THE BEST BOOKS.
Infinite riches in a little room.
"Some books," said Mr. Ruskin, "are for the hour. Some books are for all time." The true and right reading of a good book is as distinct and particular a process as the writ ing of it. A good book, being the translation into speech of the truth which the environment of men and things holds for us, requires, in the reading, a reference back to its original source. It is only by working our way back to the source of things that we become educated. The source of things, and of life, being spiritual, all education is, naturally, a spiritual develop ment.
Many readers mark a book as they peruse it. Some mark the passages they recognize to be true.
If the reader persists in this to the end, he actually draws his own portrait in the book. He sketches himself in his own opinions.
There is a better way.
Do not stop to delineate yourself in the book you read; rather, make a short sketch of an other sort. Mark every passage that is not quite clear, every one with which you do not agree.
This may mean continuous marking for a time. But where it is done faithfully it spells what there is in the book worthy of your fur ther attention. It makes your possible future portrait.
Set this book, thus marked, aside as worthy of being taken up again and again. As the pas sages become clear, as the meaning of the great translator of human events who wrote it be gins to glow to you, as it did to him, rub out the marks. When you can say : "The truth this man discovered I now fully understand," then you really know the book. And there will be no more marks left in it.
A scholarly man once told me that, when a boy, he was required in school to memorize the sixth book of Virgil, punctuation and all.
He did not understand it, but his wonderful gift of memory, like that of Lurgin Sahib's little boy in Kim, impressed it with photo graphic fidelity upon his mind. I call him scholarly, because he never let go of that mas terpiece. He continued to give it thought, to dwell with it as he grew older. It became alive
to him. Now, though one of the busiest men of affairs, he possesses not merely the memo rized lines of Virgil, but the vital meaning of the author.
Great books, rightly read, become great men tal possessions.
They make for growth for they are the staple food of the mind.
Books of the hour are confectionery. Par taken of too much, they cause mental indiges tion. And mental indigestion is not scholar ship. It is wise to Fletcherize food, and it is no less wise to Fletcherize good books, for out of books, as well as out of experience itself, there proceeds a liberal education.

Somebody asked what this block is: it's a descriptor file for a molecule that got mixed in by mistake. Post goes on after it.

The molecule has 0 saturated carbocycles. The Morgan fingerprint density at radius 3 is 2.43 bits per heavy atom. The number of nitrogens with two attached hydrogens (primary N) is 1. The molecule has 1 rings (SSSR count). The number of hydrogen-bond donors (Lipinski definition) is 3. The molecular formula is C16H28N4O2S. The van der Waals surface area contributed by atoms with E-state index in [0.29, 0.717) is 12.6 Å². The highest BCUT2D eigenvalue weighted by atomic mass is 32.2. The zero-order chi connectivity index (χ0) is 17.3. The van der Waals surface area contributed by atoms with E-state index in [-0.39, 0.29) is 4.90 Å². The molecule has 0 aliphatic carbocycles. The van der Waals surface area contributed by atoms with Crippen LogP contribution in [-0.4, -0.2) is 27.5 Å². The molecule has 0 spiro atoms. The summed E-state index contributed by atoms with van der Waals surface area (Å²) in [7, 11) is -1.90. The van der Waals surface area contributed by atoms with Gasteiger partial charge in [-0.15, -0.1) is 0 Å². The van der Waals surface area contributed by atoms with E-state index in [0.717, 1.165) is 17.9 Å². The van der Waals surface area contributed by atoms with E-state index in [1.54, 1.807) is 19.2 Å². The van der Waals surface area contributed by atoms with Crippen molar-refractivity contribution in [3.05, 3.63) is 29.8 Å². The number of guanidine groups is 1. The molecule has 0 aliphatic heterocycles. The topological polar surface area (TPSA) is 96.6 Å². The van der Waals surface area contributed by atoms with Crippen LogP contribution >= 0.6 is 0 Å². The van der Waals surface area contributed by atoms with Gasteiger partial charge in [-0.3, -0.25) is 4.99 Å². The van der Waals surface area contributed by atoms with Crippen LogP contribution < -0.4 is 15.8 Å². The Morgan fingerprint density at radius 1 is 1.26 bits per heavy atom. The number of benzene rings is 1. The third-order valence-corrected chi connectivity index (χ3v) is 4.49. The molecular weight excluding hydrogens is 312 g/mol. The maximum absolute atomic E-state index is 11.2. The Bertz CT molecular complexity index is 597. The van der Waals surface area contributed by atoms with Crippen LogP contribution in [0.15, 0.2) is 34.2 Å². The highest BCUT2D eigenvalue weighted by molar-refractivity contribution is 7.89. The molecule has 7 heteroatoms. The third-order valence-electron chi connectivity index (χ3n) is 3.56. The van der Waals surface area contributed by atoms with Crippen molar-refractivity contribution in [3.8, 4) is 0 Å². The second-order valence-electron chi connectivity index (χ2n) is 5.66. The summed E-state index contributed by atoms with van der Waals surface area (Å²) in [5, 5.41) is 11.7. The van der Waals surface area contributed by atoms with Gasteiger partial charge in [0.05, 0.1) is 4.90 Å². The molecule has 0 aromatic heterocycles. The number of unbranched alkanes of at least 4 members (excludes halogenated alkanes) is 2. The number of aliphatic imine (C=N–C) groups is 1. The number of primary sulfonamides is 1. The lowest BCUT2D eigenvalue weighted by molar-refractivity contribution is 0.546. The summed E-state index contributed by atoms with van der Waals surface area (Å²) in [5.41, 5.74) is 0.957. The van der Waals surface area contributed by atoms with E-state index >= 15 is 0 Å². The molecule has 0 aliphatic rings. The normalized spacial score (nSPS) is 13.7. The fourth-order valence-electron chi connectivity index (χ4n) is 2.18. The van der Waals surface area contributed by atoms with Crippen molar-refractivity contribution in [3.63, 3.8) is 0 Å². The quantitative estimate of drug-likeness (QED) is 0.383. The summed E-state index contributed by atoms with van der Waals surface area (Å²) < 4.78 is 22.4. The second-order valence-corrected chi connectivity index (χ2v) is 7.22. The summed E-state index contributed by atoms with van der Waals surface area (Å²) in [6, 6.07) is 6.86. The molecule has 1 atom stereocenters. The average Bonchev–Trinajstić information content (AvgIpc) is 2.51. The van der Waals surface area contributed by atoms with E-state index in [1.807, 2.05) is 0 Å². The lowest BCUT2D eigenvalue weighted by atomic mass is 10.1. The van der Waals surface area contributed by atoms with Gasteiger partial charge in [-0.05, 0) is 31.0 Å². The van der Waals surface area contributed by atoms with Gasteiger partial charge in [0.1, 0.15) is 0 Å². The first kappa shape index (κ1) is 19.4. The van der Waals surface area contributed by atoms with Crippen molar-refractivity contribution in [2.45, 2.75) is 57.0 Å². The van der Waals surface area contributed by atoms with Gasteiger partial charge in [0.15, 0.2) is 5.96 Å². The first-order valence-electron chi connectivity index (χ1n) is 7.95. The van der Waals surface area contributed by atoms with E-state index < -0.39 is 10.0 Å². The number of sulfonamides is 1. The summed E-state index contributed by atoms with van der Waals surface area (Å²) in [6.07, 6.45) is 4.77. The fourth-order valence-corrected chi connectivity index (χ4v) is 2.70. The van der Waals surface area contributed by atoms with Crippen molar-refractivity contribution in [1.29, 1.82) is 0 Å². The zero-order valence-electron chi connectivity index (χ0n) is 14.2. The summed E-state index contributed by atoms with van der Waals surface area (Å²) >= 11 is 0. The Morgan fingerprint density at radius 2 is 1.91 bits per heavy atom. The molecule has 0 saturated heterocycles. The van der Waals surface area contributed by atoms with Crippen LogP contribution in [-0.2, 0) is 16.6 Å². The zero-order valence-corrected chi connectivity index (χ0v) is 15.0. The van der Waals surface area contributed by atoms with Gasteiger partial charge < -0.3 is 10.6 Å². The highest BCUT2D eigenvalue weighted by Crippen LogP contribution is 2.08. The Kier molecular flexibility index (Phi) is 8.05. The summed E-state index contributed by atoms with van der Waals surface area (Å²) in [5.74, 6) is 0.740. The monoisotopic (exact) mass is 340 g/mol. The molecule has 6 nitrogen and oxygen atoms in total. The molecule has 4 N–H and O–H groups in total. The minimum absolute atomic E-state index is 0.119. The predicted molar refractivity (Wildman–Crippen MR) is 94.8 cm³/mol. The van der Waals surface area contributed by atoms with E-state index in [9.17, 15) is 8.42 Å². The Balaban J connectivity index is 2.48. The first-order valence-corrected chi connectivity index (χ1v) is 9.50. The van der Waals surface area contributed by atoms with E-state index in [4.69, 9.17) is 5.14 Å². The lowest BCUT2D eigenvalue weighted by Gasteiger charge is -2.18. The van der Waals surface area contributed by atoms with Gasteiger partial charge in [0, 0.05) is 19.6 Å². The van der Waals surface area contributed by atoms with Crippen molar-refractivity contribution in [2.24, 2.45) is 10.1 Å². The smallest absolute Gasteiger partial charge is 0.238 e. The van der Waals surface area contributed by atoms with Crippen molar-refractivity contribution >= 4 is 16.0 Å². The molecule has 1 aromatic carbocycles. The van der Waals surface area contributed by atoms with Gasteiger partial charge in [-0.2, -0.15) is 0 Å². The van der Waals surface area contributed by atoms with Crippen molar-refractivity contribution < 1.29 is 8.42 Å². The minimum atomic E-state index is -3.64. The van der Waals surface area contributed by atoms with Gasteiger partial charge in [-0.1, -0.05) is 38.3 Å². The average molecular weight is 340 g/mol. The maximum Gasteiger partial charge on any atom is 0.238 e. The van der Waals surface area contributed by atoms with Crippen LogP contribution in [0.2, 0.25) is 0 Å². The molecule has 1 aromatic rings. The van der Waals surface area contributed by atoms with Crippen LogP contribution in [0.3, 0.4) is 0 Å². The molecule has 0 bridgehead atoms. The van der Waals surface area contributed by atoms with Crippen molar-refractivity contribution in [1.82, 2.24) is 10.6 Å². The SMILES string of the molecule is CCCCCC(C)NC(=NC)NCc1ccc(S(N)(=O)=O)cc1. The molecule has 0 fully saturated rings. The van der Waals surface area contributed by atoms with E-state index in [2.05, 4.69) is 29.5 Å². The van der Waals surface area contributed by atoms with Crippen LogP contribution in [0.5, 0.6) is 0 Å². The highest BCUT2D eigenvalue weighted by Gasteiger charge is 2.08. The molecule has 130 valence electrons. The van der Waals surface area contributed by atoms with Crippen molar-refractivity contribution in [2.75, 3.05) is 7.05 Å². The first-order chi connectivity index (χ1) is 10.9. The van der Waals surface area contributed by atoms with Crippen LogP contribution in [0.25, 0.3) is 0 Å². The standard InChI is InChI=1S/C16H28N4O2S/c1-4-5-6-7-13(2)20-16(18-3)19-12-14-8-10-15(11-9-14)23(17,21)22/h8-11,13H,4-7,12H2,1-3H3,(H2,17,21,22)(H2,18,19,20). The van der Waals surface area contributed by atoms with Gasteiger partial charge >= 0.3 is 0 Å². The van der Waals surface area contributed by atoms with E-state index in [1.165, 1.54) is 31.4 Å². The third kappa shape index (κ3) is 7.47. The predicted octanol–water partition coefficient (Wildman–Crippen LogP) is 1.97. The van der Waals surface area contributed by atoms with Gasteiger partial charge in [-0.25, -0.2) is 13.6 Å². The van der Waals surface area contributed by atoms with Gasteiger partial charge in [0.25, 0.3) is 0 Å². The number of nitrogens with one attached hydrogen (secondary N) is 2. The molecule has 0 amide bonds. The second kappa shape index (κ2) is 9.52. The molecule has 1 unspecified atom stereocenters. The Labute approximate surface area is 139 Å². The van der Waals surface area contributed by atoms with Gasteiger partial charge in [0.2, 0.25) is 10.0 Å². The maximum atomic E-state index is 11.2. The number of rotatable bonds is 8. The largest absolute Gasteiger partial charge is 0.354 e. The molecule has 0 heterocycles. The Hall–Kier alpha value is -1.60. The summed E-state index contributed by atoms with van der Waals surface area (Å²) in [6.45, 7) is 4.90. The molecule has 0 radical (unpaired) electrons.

A liberal education is an education that lib erates. It liberates the latent and inherent powers of a man.
One has only to have implicit faith in him self, to set before himself a definite and lofty purpose as the goal of his endeavor, and work incessantly. Then he will win his freedom.
Countless men have paid their tributes to good books, not as playthings for the idle hour, but as veritable means for generating power. In some men this latent power is appealed to and liberated by contact with the world of men and things ; in others it springs to action at the call of men and things faithfully portrayed in the pages of true books.
The satisfying and gratifying fact in either case is this : A man has latent power, undevel oped resources, unrevealed possibilities, and he should never rest until by one means or another he can reach to the fullness of himself. He will find as his reward that the stream of power is never-failing, for its source is universal life.
Hence, significant men look within and trust themselves instead of perpetually looking with out and mistrusting others.
What books should we own? Ruskin, Emerson, Carlyle, Lubbock, and many others have attempted to answer this question by making lists of the best books.
No man can read these lists of books with the utmost profit to himself, because, in the last analysis, it is discovered that they are the best books for those who have recommended them.